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Court Overturns $11-Million Award in Tampon Death

September 03, 1986|Associated Press

DENVER — The 10th U.S. Circuit Court of Appeals Tuesday overturned an $11-million judgment against International Playtex Inc. in a toxic shock syndrome death and ordered a new trial.

The court said that the trial jury in Wichita, Kan., should have been allowed to determine what role the victim might have had in her own death and whether manufacturers of other tampons she also used might have contributed to it.

Playtex had appealed the Feb. 25, 1985, decision by the jury, which held the company liable in part for the 1983 death of Betty O'Gilvie of Wichita.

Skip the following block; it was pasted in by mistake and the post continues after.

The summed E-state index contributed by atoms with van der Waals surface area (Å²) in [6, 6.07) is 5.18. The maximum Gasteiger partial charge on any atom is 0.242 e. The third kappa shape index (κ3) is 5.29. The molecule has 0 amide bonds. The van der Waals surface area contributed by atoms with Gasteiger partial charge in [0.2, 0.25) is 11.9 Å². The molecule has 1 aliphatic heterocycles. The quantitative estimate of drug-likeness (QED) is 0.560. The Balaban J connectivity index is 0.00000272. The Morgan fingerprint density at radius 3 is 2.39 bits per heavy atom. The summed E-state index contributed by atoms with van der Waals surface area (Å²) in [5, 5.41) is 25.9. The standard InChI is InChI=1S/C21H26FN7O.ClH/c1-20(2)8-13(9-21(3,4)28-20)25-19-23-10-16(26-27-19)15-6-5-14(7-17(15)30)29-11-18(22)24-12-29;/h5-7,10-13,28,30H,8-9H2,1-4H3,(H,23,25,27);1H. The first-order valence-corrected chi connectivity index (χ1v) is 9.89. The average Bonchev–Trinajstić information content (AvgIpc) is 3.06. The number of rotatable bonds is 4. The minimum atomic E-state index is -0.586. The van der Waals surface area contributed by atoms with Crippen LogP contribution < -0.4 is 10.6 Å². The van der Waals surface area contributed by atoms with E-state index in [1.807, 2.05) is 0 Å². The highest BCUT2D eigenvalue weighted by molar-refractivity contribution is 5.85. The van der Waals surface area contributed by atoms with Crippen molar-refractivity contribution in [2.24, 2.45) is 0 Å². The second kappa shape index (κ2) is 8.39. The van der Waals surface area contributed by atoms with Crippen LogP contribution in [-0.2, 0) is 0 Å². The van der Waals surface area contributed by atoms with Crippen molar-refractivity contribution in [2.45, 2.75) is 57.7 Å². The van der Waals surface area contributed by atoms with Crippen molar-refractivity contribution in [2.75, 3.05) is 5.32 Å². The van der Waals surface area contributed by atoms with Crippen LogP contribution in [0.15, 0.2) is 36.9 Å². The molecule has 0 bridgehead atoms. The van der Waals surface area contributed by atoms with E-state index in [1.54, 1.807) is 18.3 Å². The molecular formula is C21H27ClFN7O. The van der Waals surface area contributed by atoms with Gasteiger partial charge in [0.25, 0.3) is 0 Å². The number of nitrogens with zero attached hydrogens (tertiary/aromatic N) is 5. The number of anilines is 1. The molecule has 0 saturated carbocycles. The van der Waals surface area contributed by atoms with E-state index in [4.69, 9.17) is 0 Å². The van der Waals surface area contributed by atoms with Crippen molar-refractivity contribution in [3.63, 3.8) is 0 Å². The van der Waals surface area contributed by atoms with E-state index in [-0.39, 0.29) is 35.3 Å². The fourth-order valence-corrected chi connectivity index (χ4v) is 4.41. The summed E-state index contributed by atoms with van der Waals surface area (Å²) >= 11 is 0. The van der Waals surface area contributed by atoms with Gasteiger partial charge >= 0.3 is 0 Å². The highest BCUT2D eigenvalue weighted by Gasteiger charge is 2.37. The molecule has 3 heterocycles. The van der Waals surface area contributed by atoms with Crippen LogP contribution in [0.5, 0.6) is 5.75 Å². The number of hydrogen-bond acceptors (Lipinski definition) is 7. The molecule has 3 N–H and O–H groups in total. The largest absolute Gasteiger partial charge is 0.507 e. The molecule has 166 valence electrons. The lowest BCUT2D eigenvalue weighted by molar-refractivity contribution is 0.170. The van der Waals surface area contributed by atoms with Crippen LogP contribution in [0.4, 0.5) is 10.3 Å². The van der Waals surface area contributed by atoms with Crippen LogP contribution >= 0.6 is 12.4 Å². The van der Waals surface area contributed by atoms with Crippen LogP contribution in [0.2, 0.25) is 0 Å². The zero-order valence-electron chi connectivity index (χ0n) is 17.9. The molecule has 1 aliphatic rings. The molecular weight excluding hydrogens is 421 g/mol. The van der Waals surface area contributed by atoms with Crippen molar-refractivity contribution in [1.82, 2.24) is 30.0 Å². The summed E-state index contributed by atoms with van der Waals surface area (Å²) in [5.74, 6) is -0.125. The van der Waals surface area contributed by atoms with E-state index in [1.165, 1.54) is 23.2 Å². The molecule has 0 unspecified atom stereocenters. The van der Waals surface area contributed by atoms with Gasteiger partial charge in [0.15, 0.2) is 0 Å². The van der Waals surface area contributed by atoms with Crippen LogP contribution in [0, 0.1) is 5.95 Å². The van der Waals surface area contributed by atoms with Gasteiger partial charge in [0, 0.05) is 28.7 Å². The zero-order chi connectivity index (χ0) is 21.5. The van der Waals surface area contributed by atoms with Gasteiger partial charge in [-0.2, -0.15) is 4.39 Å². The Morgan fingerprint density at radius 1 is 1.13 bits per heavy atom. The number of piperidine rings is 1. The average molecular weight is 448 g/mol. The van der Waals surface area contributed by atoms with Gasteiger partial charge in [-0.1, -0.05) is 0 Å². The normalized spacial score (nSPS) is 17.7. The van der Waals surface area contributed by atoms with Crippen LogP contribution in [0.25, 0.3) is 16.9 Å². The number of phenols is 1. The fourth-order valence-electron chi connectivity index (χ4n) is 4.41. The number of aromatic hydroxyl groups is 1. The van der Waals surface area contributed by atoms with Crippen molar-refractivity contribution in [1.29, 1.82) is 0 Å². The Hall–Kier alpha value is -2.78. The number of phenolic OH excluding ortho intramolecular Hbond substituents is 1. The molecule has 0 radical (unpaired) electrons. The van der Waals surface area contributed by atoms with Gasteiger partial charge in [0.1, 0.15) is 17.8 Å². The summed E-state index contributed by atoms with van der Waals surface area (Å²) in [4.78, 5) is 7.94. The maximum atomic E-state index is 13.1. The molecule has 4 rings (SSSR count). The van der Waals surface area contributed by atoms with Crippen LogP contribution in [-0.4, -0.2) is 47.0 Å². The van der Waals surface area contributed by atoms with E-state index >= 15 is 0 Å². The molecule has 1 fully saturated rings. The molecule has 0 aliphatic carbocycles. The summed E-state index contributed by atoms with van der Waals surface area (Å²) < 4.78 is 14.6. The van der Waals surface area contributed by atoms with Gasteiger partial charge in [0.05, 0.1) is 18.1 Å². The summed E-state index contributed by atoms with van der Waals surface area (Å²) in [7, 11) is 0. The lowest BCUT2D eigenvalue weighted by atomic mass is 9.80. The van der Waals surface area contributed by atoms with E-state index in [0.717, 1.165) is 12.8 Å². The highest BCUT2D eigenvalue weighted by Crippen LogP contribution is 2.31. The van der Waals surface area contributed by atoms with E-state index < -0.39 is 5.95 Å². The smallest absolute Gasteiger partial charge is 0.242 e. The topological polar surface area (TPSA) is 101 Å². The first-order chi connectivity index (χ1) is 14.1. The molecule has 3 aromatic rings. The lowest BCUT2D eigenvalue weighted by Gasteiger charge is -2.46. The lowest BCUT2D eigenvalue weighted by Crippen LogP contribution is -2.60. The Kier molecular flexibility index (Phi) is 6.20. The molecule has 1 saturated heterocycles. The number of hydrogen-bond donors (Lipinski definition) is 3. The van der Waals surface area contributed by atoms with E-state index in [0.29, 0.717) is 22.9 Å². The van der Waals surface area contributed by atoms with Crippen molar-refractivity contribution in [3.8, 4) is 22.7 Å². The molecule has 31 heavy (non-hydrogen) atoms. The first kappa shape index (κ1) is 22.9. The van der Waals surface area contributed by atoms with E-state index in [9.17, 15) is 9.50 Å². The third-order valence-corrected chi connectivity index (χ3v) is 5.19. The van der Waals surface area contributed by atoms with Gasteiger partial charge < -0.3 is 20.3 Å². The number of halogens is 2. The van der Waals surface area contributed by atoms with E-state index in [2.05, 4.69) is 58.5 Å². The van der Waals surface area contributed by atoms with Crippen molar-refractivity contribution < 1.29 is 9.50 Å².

Records showed that O'Gilvie purchased and used Playtex tampons, became ill and consulted her family doctor, whom she asked about the possibility of toxic shock syndrome.

The physician told her he did not believe toxic shock syndrome was something to be concerned about and diagnosed her condition as scarlet fever and a yeast infection.

O'Gilvie's illness had started on March 30, 1983, and worsened on March 31. She was hospitalized and, despite treatment by specialists, was dead by April 2. The cause of death was listed as toxic shock syndrome.

In the lawsuit, the jury awarded $250,000 to O'Gilvie's estate for her pain and suffering, $1.25 million to her survivors as compensatory damages and $10 million in punitive damages. The percentage of fault was allocated at 20% to her family doctor and 80% to Playtex.

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